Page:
Suboxone Abuse Symptoms
Suboxone is a prescription drug which is used in treating addiction to other opiates. The most common opiates that it is used in treating include: heroin, OxyContin, Vicodin and Percocet. This is a drug that has a substance known as buprenorphine, which helps in alleviating the withdrawal symptoms.
In addition to this, the drug also has another substance known as naloxone, which helps in preventing the user from abusing the drug. Suboxone actually belongs to the group of opiates normally known as the partial agonists, which means that they have a lower tendency of being abused since the dependence level that they have is relatively low.
On the other hand, the full agonists are usually drugs such as heroin and they have a very high potential for abuse. However, statistics reveal that this drug is being used for recreational purposes by many people.
Statistics also reveal that a high percentage of the people who abuse this drug normally abuse other illicit drugs as well. This is mainly because they mostly want to supplement the high that they are getting from the illicit drugs with the one that Suboxone produces.
This is, however, a very dangerous thing and it is strictly cautioned against. This is because when Suboxone is mixed with other drugs – like alcohol, for instance – it gives the abuser severe side effects.
The side effects that are experienced in such a case normally include: severe drowsiness, severe sedation, unconsciousness and, even, death. Other symptoms that you should also be on the lookout for in a person abusing this drug are: confusion, vomiting, nausea, mood swings, loss of appetite, joint pains, stomach pains and headaches.
Most of the people who abuse Suboxone normally crush it then inject it into their bodies. This is not the proper way to administer the drug because it should be swallowed or placed beneath the tongue.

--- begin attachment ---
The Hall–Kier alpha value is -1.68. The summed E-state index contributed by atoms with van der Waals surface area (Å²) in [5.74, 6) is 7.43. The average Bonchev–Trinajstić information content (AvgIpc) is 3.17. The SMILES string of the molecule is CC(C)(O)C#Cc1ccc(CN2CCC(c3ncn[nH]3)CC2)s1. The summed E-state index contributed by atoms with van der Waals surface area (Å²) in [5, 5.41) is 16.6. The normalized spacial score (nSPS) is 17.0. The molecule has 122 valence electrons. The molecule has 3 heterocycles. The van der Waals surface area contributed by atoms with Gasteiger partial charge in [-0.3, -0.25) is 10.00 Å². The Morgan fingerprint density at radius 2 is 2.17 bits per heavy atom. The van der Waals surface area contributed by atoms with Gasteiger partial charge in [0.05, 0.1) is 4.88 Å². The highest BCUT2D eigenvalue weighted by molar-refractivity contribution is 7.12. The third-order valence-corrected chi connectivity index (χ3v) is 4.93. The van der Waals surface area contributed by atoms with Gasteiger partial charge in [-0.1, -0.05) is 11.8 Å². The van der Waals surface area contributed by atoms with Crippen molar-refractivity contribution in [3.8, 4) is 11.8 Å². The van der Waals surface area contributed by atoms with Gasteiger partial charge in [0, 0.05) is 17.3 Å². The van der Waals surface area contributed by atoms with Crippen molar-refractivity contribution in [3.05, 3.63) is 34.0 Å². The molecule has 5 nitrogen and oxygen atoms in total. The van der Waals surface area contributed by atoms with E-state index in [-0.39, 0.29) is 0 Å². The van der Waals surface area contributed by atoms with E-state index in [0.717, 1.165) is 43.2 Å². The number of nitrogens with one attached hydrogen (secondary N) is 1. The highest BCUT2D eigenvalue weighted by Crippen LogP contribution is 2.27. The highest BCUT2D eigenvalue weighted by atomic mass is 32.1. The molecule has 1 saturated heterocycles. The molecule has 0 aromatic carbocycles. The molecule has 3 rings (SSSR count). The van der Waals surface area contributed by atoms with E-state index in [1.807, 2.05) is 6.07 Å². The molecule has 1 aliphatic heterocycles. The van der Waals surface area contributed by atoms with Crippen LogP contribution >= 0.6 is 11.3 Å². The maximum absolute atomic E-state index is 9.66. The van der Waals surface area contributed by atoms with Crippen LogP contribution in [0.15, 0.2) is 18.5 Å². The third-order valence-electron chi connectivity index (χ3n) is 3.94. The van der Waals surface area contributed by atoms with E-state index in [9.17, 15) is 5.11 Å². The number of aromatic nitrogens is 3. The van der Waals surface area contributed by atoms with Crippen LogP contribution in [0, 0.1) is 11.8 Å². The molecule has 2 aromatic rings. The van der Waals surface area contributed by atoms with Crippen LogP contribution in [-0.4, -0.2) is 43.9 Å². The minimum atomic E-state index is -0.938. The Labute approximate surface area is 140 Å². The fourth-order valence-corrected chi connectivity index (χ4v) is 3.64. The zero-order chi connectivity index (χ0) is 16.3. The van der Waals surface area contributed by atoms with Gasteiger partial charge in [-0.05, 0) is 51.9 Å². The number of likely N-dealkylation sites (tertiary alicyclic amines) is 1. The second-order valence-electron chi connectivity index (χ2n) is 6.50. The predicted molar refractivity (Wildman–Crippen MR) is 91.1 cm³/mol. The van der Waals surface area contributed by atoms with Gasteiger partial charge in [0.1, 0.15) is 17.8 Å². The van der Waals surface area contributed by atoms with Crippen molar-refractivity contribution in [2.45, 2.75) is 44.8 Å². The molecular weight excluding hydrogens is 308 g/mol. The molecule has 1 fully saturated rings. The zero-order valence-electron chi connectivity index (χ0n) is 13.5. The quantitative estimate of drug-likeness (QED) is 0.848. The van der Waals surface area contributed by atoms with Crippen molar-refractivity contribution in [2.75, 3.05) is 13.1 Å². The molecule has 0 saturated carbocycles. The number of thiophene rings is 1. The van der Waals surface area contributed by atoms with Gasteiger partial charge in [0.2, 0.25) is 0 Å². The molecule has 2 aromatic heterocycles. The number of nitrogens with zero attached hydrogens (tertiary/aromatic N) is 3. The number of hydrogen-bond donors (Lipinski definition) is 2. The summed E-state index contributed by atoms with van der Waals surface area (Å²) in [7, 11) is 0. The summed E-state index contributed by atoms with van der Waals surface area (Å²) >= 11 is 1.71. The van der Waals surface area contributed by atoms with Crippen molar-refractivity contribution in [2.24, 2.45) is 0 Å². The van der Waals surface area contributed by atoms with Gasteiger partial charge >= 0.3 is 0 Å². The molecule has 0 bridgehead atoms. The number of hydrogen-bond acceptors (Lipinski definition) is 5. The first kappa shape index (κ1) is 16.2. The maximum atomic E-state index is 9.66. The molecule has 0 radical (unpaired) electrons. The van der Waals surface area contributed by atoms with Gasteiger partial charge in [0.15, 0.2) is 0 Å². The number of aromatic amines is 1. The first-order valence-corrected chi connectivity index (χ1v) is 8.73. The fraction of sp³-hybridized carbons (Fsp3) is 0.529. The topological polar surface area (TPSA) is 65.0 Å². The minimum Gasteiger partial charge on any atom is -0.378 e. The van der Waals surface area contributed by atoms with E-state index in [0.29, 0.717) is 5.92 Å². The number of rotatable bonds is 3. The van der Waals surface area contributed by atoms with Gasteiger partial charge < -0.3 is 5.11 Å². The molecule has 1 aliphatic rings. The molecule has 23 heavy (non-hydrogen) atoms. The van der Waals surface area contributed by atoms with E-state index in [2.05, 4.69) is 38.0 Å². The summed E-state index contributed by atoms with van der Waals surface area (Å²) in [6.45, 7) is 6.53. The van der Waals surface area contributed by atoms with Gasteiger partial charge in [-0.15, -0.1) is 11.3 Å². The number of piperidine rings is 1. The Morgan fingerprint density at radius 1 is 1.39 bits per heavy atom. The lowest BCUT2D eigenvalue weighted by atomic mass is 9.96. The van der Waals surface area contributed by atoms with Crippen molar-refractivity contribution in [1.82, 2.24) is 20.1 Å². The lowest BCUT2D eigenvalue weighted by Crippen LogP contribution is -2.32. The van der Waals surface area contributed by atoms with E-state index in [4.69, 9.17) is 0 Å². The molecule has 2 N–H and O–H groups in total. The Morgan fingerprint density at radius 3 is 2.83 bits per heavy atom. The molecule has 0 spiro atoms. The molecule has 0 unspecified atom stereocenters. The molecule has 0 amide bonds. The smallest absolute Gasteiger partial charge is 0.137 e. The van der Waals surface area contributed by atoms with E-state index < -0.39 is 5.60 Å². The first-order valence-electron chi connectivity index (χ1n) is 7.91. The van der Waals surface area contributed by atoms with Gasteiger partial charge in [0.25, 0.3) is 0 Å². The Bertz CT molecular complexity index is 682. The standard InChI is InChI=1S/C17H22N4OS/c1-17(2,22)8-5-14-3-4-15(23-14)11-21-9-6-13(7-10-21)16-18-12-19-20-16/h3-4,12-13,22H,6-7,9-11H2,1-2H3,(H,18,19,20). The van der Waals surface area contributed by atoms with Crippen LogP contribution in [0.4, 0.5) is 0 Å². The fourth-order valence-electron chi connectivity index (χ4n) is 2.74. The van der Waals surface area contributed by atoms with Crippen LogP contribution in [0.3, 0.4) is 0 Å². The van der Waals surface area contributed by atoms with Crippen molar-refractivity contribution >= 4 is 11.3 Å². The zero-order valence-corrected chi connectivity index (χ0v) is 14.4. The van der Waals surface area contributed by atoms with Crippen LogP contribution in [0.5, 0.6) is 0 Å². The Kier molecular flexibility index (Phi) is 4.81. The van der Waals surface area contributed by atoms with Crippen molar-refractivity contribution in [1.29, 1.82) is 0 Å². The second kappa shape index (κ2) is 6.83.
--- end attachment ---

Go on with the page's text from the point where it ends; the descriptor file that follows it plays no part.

When it is injected, Suboxone usually has more severe side effects due to the fact that the naloxone has been dissolved. Another thing that also affects the degree of severity is the length that Suboxone has been abused.
Surprisingly, the symptoms that addicts of this drug usually exhibit may be similar to the signs that some exhibit when they need the medication. Therefore, it makes it harder to distinguish which is why, with proper observation, you will be able to tell the two apart.
There are also other signs that you should be aware of since they can help you to determine whether a loved one is abusing Suboxone or not. These symptoms include: losing a prescription intentionally so that he or she can get another one, forging a prescription, stealing a prescription, constipation, depression, low blood pressure, confusion, selling a prescription, and low breathing rate.
Most of the people who abuse Suboxone usually exhibit a number of these symptoms and this is the best way that you can use to identify a drug abuse case. Always connect the dots so that you can be able to establish, with certainty, the existence of Suboxone abuse in a loved one.